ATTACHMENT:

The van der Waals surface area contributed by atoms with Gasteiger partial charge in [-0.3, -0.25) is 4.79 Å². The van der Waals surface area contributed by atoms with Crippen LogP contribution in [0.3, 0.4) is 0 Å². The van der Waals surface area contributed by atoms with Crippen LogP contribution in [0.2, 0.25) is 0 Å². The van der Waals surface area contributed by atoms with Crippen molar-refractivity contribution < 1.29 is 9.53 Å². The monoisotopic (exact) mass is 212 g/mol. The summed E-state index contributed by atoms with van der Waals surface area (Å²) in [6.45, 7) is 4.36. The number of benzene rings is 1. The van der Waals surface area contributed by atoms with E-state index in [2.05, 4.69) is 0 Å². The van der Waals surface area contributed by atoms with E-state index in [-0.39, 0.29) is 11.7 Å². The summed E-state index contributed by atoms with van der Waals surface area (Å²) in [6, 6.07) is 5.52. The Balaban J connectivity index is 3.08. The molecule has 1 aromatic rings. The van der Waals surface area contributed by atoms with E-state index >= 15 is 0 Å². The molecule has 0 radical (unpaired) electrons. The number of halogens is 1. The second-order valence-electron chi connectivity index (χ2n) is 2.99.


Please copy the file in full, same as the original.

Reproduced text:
The van der Waals surface area contributed by atoms with Gasteiger partial charge in [-0.3, -0.25) is 4.79 Å². The van der Waals surface area contributed by atoms with Crippen LogP contribution in [0.3, 0.4) is 0 Å². The van der Waals surface area contributed by atoms with Crippen LogP contribution in [0.2, 0.25) is 0 Å². The van der Waals surface area contributed by atoms with Crippen molar-refractivity contribution < 1.29 is 9.53 Å². The monoisotopic (exact) mass is 212 g/mol. The summed E-state index contributed by atoms with van der Waals surface area (Å²) in [6.45, 7) is 4.36. The number of benzene rings is 1. The van der Waals surface area contributed by atoms with E-state index in [2.05, 4.69) is 0 Å². The van der Waals surface area contributed by atoms with E-state index in [-0.39, 0.29) is 11.7 Å². The summed E-state index contributed by atoms with van der Waals surface area (Å²) in [6, 6.07) is 5.52. The Balaban J connectivity index is 3.08. The molecule has 1 aromatic rings. The van der Waals surface area contributed by atoms with E-state index >= 15 is 0 Å². The molecule has 0 radical (unpaired) electrons. The number of halogens is 1. The second-order valence-electron chi connectivity index (χ2n) is 2.99.